Hills Limited expects a switch to direct distribution by its largest vendor, Crestron, will impact its future performance, as the company reported an $86 million loss for the 2015 financial year.
Today’s 2015 financial report cited a number of key events impacting the IT distributor during a “challenging” year, including building automation vendor Crestron’s decision to distribute directly in Australia, in line with its global strategy.
The move is expected to impact Hill’s 2016 results, though the company has started to replace the lost revenue with business from new contracts.
Crestron's products include lighting control, presentation solutions, remote management software for buildings, thermostats and sensors and structured wiring.
The loss of Crestron was just one of several factors impacting Hill’s performance, including reduced government spending and project deferrals across mining, construction and health sectors. The company also cited the declining Australian dollar also hit Hills.
Amid the downbeat performance, Hills boss Ted Pretty left the company in May after nearly three years as chief executive and managing director.
In today's report to the ASX, Hills admitted that the integration of businesses acquired over the previous three years did not go “as well as it could have” and results were impacted.
Hills expects it will take further time to return to the level of profitability expected for a company of its size, following major divestment and restructure begun in 2012. Between the end of its 2012 financial year and the end of the 2015 financial year, Hills has shrunk from 2,642 employees to 862 staff as it “de-risked” the business by moving from manufacturing to technology.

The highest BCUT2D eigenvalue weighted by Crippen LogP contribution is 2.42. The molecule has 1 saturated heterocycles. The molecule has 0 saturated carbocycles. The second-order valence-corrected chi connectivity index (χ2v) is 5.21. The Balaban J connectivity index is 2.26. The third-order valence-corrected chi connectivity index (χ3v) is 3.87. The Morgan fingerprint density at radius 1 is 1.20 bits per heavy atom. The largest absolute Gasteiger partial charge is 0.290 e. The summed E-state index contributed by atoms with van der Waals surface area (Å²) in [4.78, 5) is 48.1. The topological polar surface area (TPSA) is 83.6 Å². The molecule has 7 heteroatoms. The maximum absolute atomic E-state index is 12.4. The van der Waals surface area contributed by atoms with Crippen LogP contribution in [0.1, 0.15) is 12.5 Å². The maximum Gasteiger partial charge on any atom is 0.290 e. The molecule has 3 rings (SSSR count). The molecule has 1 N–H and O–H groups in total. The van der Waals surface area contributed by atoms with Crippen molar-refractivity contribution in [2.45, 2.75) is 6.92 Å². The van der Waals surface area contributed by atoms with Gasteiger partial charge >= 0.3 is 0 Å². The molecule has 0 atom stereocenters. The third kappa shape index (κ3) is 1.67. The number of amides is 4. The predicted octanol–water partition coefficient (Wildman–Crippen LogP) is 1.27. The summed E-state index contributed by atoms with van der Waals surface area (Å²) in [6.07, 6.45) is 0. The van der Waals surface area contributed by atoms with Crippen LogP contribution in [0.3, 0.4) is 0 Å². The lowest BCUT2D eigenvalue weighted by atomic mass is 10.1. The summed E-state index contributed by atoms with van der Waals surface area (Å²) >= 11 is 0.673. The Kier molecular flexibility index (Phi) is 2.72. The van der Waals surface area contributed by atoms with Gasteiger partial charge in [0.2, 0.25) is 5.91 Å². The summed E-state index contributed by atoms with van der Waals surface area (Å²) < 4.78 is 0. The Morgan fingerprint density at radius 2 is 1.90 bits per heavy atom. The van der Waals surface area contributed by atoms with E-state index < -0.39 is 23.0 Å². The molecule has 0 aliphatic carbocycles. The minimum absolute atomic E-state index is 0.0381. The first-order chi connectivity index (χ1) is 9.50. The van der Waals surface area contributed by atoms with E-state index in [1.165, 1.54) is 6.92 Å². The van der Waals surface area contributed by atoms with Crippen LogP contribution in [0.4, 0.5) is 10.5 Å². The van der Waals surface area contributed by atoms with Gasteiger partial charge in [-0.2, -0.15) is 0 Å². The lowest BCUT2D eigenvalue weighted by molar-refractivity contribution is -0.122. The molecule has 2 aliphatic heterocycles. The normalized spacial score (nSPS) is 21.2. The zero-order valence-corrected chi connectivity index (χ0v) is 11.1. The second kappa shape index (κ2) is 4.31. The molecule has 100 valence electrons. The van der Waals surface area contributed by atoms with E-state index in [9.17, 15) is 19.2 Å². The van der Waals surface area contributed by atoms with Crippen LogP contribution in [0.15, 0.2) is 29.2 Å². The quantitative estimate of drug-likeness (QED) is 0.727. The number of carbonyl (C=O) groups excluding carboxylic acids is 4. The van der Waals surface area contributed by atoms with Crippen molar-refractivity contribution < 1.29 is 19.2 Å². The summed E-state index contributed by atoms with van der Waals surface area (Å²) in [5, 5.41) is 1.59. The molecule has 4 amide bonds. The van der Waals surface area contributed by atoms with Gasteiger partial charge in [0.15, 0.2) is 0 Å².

Hills already revealed it was set to take a big impairment charge relating to goodwill and other intangibles, deferred tax assets and freehold property, resulting in an $86 million loss for the 2015 financial year. Revenue fell to $427.8 million, down from $448.3 million the year before.
Underlying net profit not counting impairments and certain other costs, was $11 million after tax.
While the restructure has not been a smooth process, chief executive officer Grant Logan said Hills was still profitable after the changes. He said earnings now come from technology and health where risk is substantially less.
Hills also licensed its home hardware products to Woolworths during the 2015 financial year, from which it expects long-term income. The company also bought Audio Products Group for its AV business, and Hospital Telecommunications. Hills now services 350 hospitals and 800 aged care facilities.